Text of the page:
Despite all that the child has to get used to his own new life that has turned upside down even more. And on top of all that he has to get to know his parents, those big heads that appear above his tiny head and every now and then and speak a language he just doesn't understand.

Our son is 8 1/2 weeks old it feels like we had him for years though. There have bee tough days, hard nights but also very relaxed and happy times. Never has it been easy. If he doesn't sleep you worry why and what to do. If he sleeps most of the day and the nights with only one feed you worry if he is alright. Is he eating a lot you worry if he could be overeating (if at all this is possible-but what isn't in parenting world?), if he is not so hungry you are worried if he is developing well. The list is endless.

But for now I believe we have done quite well.

I have to admit we have read a few books, sometimes I wanted to throw them out of the window and I was worried if we read too much and forgot to listen to ourselves. But in the end I am glad we read them because the helped me a lot. Being a mom for the first time you don't necessarily have all those instincts, you don't always just KNOW what to do. And you might end up going different directions.

One of the biggest problems was the crying of course. It doesn't take long to learn the difference between hungry crying or just unhappy crying. So far he is not too bothered by wet diapers, so this is usually out of the question although we do check them of course. It is easy to say you should let your baby cry every now and then and then hold this tiny unhappy person in your arms. But we figured that the holding and letting him cry does help a lot. Quite often he sleeps very long and well after a crying period, during the day he continues to play and smile and "talk" all by himself.

Another challenge were the first growing spurts. He just wanted to feed constantly and was nagging in the short periods in between. At some point I just wanted to run and get him a pacifier to save myself from feeling like a cow. I didn't and I realised that he never really needed one because those were just days or hours. If I would have given him a pacifier he would have kept him for months, maybe years. Instead he found his thumb last night and started to calm himself with that if necessary. This is a big step to his independence.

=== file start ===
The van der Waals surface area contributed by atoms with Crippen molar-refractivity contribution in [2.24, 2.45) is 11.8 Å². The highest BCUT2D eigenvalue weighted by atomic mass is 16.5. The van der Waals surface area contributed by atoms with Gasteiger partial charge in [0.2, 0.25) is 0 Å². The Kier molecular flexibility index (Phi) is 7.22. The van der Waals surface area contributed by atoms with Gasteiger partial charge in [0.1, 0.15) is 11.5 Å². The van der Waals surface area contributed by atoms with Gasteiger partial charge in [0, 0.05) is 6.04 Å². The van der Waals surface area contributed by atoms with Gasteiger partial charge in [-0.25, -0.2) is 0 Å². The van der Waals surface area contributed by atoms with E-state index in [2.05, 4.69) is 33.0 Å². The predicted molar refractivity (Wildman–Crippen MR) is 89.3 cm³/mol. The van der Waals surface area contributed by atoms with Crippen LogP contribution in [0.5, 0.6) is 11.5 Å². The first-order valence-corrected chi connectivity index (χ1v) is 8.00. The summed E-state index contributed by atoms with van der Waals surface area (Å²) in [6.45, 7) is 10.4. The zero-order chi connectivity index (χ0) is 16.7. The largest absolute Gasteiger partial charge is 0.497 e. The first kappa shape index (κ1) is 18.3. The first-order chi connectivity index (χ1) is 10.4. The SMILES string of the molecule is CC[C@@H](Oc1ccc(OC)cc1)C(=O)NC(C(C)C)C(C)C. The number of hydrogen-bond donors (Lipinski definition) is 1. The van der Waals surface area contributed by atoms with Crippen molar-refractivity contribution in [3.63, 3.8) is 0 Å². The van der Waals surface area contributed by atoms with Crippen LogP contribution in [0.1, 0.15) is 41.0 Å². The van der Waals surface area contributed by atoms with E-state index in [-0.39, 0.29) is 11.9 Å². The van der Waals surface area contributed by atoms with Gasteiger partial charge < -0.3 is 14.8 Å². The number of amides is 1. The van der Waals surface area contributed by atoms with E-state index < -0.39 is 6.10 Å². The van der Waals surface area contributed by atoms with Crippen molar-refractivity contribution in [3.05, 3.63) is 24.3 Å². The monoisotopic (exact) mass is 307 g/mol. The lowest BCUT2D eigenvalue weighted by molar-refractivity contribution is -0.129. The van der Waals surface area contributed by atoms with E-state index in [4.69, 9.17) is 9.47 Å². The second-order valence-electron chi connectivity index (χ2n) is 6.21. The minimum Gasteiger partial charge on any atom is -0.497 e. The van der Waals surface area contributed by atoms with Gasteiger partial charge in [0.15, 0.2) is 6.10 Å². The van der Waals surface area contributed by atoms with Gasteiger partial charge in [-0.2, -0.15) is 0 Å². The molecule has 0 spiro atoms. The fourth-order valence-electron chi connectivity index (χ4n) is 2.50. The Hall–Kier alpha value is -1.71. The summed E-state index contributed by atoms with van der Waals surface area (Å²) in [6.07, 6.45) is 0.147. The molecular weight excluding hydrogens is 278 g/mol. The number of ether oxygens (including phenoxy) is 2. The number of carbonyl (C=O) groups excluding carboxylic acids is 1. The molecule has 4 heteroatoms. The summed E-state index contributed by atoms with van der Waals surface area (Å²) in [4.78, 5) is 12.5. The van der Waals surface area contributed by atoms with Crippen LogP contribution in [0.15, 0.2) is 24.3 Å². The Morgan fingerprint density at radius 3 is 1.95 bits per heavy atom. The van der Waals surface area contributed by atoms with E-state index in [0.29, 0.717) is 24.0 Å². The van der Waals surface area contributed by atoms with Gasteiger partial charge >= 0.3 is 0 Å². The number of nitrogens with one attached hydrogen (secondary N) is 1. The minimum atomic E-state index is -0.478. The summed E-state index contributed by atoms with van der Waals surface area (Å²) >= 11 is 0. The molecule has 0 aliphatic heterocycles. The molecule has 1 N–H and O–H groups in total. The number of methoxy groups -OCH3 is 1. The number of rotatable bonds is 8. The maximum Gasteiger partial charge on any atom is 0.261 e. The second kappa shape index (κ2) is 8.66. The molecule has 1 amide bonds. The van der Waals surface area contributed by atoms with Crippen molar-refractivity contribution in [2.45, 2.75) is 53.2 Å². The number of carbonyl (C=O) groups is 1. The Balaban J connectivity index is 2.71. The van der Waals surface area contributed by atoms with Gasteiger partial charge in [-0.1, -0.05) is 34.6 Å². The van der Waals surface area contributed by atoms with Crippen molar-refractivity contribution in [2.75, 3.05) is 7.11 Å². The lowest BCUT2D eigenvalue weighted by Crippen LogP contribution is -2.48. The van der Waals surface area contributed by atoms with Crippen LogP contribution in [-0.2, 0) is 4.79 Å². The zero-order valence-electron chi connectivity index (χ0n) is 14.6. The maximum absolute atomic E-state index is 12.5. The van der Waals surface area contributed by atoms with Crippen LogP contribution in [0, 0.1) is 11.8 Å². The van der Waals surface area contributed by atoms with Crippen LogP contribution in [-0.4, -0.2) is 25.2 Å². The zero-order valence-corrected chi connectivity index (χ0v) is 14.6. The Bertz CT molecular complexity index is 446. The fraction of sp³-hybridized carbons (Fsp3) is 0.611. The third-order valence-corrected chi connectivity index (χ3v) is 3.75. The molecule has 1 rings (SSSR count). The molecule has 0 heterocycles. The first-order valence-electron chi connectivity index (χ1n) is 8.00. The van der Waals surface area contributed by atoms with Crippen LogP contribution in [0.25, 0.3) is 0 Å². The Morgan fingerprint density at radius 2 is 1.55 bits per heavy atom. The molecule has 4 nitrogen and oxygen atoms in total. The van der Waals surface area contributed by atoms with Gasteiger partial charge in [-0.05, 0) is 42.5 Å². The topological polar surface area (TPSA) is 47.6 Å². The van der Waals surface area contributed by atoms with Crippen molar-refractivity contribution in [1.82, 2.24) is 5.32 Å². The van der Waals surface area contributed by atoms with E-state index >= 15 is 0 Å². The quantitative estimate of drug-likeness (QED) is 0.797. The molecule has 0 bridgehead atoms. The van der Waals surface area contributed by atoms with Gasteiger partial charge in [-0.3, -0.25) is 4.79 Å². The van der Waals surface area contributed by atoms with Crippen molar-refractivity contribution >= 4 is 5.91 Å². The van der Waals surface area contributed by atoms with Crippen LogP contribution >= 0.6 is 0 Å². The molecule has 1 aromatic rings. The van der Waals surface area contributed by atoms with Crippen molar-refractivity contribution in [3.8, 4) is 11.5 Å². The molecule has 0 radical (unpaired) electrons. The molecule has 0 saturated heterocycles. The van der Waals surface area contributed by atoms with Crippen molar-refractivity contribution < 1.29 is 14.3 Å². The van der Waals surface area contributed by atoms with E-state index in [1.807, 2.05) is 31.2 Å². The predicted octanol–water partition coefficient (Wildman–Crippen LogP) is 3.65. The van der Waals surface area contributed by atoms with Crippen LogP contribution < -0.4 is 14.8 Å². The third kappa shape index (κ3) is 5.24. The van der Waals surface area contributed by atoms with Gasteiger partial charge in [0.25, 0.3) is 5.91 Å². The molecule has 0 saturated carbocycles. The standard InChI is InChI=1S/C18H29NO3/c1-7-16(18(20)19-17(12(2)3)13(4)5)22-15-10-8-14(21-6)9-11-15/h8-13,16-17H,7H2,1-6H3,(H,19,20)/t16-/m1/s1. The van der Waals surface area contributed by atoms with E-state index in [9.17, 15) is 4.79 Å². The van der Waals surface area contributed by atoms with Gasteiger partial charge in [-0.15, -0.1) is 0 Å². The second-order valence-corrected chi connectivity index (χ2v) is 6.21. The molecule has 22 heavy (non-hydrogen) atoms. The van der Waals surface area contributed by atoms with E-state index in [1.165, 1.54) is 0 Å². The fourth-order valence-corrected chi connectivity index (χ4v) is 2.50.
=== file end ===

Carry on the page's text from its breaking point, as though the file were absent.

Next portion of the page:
After three weeks we moved our son out of the bedroom. It sounds harder than it is. We had visited my husbands parents and there it was handy that our son slept in the room next door, there was just more space for him. This was when we realised that we slept much better with him being away a little as he makes weird noises throughout the night. His REM phases are very loud, he might even scream in his dream and I would wake up all the time. So when we got back he moved in his own room and has been sleeping there ever since. The doors are open and we do hear him when he starts to cry, even a bit nagging we hear. Once I jumped out of bed when I heard him and by the time I was in the hall he was gone back to sleep. Now I usually wait and see if he is really awake and hungry or just awake on his way back to dreamland. The reward is that since he is 8 weeks old he only really wakes up once during the night to feed.
I would not judge parents that share a bed with their children but I could not sleep and I assume I would feed my son more often because every time he would wake up I would just feed him instead of checking if there is anything else or anything at all.

A very modern way of "keeping your baby happy" are those several carrying devices. I admit that we own one of those wraps or slings (whatever they are called). I did not use them until he was able to hold his head on his own for a little bit. Of course they are quite handy especially when you have a short trip to do. We live on the third floor with no lift and with the little man developing very well (despite all my worries) it is a real workout to carry his pram up and down more than one time a day.
But those short trips I take with him in the sling are enough. For me and for him. He is just not such a cuddly person everyone is talking about. They all say that those little babies need so much body contact, love and attachment. Well he seems to be very happy just on his own lying on his back discovering he hands and fingers and the first vowels coming out of his mouth. And who says I'm giving him not enough love when I breastfeed him, take my time to change him and hold him when he needs to cry his frustration and anger all out ? I am also there when he offers smiles and happy faces and I share them with him.
I believe that there are babies that need more of all this and some don't. But I also believe that parents tend not to take their time to check what sort of person their child is. I have met several women that told me that their child does not want to lie on the back, does not want to lie in the pram. They also admitted that they have been carrying their child around from the first day. I feel free to see a connection here...

Every mother has to find her own way but she should not put her needs before her child's needs. Sometimes I do want to pick up my son and hold him and cuddle him and tell him how much I love him. But watching him play so peacefully and happy gives me the same thrill. And a smiley happy child that does hardly cry during the day should be proof enough that we are doing ok.

The books we read are:
"Your Self-confident baby" by Magda Gerber
"Tears and Tantrums - What to do when babies and children cry" by Aletha Solter
"Friedliche Babies, zufriedene Mütter" by Emmi Pikler